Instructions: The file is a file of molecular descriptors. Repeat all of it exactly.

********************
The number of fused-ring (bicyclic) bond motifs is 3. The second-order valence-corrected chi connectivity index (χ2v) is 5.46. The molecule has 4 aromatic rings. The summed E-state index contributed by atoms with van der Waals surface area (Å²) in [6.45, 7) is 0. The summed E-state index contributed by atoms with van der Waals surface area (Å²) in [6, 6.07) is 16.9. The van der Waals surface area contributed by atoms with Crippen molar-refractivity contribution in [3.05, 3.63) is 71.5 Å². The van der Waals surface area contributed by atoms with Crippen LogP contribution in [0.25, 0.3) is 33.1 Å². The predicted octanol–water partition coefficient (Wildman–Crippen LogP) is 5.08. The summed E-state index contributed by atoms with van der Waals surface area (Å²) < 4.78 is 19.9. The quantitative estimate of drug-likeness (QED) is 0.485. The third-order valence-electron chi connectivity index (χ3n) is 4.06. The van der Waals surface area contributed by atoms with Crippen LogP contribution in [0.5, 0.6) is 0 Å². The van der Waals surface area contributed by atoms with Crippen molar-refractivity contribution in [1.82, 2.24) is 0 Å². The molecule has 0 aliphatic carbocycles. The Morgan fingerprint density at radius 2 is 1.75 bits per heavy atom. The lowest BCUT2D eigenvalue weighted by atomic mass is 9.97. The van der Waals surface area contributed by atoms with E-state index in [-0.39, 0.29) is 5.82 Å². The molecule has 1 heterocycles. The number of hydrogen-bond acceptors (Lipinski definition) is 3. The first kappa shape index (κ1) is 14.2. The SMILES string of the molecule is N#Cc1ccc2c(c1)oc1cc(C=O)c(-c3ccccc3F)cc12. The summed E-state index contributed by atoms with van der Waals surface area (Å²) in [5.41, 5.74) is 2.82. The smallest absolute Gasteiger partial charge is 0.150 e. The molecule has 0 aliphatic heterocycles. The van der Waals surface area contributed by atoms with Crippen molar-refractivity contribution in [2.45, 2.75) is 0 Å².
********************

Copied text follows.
The number of fused-ring (bicyclic) bond motifs is 3. The second-order valence-corrected chi connectivity index (χ2v) is 5.46. The molecule has 4 aromatic rings. The summed E-state index contributed by atoms with van der Waals surface area (Å²) in [6.45, 7) is 0. The summed E-state index contributed by atoms with van der Waals surface area (Å²) in [6, 6.07) is 16.9. The van der Waals surface area contributed by atoms with Crippen molar-refractivity contribution in [3.05, 3.63) is 71.5 Å². The van der Waals surface area contributed by atoms with Crippen LogP contribution in [0.25, 0.3) is 33.1 Å². The predicted octanol–water partition coefficient (Wildman–Crippen LogP) is 5.08. The summed E-state index contributed by atoms with van der Waals surface area (Å²) < 4.78 is 19.9. The quantitative estimate of drug-likeness (QED) is 0.485. The third-order valence-electron chi connectivity index (χ3n) is 4.06. The van der Waals surface area contributed by atoms with Crippen LogP contribution in [0.5, 0.6) is 0 Å². The van der Waals surface area contributed by atoms with Crippen molar-refractivity contribution in [1.82, 2.24) is 0 Å². The molecule has 0 aliphatic carbocycles. The Morgan fingerprint density at radius 2 is 1.75 bits per heavy atom. The lowest BCUT2D eigenvalue weighted by atomic mass is 9.97. The van der Waals surface area contributed by atoms with E-state index in [-0.39, 0.29) is 5.82 Å². The molecule has 1 heterocycles. The number of hydrogen-bond acceptors (Lipinski definition) is 3. The first kappa shape index (κ1) is 14.2. The SMILES string of the molecule is N#Cc1ccc2c(c1)oc1cc(C=O)c(-c3ccccc3F)cc12. The summed E-state index contributed by atoms with van der Waals surface area (Å²) in [5.41, 5.74) is 2.82. The smallest absolute Gasteiger partial charge is 0.150 e. The molecule has 0 aliphatic heterocycles. The van der Waals surface area contributed by atoms with Crippen molar-refractivity contribution in [2.45, 2.75) is 0 Å².